Spatial vs Temporal Summation
The mechanism responsible for the integration of excitatory postsynaptic potentials (EPSPs) and inhibitory postsynaptic potentials (IPSPs), or both in the postsynaptic neuron is referred to as Summation. Since, an individual EPSP has very small effect on the postsynaptic membrane potential, it is not enough to reach the threshold level, thus producing an action potential is impossible. Therefore, in order to reach threshold limit, several EPSPs must occur either one after another repeatedly or several EPSPs at the same time. Depending on the ways EPSPs occurring, there are two forms of summation, namely; temporal summation and spatial summation. These two forms occur concurrently to regulate the membrane potential under certain physiological conditions.
Spatial summation is the additive effect of EPSPs or ISPSs simultaneously originating from different presynaptic neurons on the membrane potential of the postsynaptic neuron. This involves multiple synapses that are active simultaneously. The algebraic summation of potentials from different inputs on the dendrites is considered in this summation. Summation of EPSPs allows the potential to reach an action potential, and summation of IPSPs prevents the cell from achieving an action potential.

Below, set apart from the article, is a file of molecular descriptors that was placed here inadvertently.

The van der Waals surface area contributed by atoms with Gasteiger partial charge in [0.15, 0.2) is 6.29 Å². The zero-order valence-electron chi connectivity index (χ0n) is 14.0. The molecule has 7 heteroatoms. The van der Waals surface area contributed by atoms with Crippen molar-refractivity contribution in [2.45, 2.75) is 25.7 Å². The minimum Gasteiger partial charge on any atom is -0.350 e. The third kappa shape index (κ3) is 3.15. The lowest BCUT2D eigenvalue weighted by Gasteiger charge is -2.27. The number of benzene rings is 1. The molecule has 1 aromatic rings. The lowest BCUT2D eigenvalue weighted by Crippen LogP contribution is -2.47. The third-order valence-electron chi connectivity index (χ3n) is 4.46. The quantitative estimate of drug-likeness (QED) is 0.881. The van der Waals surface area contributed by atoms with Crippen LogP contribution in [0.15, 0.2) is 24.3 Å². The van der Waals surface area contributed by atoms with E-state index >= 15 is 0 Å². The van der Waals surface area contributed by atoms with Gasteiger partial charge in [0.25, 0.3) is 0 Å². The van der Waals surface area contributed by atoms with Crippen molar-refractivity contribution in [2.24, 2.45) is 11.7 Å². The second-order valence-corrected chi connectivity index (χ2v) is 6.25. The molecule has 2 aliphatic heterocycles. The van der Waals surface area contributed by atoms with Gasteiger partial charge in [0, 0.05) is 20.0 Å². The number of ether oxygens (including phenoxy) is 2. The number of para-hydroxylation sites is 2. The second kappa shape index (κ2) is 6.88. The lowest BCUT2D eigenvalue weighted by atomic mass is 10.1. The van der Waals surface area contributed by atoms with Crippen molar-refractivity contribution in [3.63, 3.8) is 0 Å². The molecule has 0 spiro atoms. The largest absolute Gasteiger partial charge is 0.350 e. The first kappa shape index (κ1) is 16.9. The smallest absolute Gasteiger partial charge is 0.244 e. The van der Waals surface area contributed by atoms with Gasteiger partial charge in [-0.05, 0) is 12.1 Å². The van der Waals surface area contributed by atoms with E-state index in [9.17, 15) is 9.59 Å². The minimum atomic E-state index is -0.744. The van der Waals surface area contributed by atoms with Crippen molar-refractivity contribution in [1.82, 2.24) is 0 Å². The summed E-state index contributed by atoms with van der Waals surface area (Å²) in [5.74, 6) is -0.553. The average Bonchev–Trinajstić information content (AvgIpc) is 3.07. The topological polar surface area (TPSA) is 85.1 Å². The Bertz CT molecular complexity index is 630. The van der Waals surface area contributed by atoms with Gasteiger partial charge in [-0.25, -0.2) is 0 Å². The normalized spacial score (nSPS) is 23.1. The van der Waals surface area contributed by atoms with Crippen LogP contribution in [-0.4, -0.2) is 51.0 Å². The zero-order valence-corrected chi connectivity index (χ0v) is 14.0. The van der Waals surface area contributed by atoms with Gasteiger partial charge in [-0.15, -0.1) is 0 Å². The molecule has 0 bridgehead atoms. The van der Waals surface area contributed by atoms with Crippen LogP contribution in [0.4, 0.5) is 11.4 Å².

Temporal summation is the additive effects of sequential multiple EPSPs or IPSPs originating from a single presynaptic neuron on the membrane potential of the postsynaptic neuron. This involves single synapsis that is active repeatedly. Temporal summation occurs when the time duration is sufficiently long, and frequency of rises in potentials are high enough to reach the action potential.
What is the difference between Spatial and Temporal Summation?
• Spatial summation involves multiple synapses, whereas temporal summation involves single synapse.
• In temporal summation, EPSPs occur rapidly one after another while, in spatial summation, all the ESPSs occur at the same time.
• Unlike the spatial summation, temporal summation depends on the time duration of which EPSPs occur, and the frequency of rises in potential.